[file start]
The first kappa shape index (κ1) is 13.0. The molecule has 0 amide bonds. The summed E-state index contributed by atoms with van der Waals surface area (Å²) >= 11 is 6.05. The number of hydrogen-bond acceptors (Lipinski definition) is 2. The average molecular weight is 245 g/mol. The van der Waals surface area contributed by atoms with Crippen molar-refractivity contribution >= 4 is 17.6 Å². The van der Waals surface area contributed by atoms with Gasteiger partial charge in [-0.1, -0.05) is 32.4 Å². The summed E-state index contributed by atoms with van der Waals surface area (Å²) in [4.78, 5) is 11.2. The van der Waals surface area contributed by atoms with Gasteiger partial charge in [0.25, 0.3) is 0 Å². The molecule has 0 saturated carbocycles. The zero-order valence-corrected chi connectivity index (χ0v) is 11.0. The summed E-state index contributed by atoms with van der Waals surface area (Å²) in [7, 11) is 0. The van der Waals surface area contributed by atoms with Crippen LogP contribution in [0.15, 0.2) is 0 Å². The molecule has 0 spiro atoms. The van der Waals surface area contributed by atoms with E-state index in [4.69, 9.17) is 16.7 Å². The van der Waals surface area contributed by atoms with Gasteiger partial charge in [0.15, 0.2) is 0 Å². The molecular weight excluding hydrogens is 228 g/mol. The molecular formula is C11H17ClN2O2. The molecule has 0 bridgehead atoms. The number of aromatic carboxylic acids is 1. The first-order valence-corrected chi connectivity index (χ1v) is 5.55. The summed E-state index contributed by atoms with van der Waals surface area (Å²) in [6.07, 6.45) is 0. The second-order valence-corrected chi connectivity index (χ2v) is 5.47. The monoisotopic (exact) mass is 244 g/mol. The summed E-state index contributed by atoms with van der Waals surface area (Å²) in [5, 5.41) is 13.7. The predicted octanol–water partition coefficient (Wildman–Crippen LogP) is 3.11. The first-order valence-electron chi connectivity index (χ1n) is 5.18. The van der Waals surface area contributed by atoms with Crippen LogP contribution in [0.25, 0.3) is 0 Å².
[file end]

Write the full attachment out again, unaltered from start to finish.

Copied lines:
The first kappa shape index (κ1) is 13.0. The molecule has 0 amide bonds. The summed E-state index contributed by atoms with van der Waals surface area (Å²) >= 11 is 6.05. The number of hydrogen-bond acceptors (Lipinski definition) is 2. The average molecular weight is 245 g/mol. The van der Waals surface area contributed by atoms with Crippen molar-refractivity contribution >= 4 is 17.6 Å². The van der Waals surface area contributed by atoms with Gasteiger partial charge in [-0.1, -0.05) is 32.4 Å². The summed E-state index contributed by atoms with van der Waals surface area (Å²) in [4.78, 5) is 11.2. The van der Waals surface area contributed by atoms with Gasteiger partial charge in [0.25, 0.3) is 0 Å². The molecule has 0 saturated carbocycles. The zero-order valence-corrected chi connectivity index (χ0v) is 11.0. The summed E-state index contributed by atoms with van der Waals surface area (Å²) in [7, 11) is 0. The van der Waals surface area contributed by atoms with Crippen LogP contribution in [0.15, 0.2) is 0 Å². The molecule has 0 spiro atoms. The van der Waals surface area contributed by atoms with E-state index in [4.69, 9.17) is 16.7 Å². The van der Waals surface area contributed by atoms with Gasteiger partial charge in [0.15, 0.2) is 0 Å². The molecular weight excluding hydrogens is 228 g/mol. The molecular formula is C11H17ClN2O2. The molecule has 0 bridgehead atoms. The number of aromatic carboxylic acids is 1. The first-order valence-corrected chi connectivity index (χ1v) is 5.55. The summed E-state index contributed by atoms with van der Waals surface area (Å²) in [6.07, 6.45) is 0. The second-order valence-corrected chi connectivity index (χ2v) is 5.47. The monoisotopic (exact) mass is 244 g/mol. The summed E-state index contributed by atoms with van der Waals surface area (Å²) in [5, 5.41) is 13.7. The predicted octanol–water partition coefficient (Wildman–Crippen LogP) is 3.11. The first-order valence-electron chi connectivity index (χ1n) is 5.18. The van der Waals surface area contributed by atoms with Crippen LogP contribution in [0.25, 0.3) is 0 Å².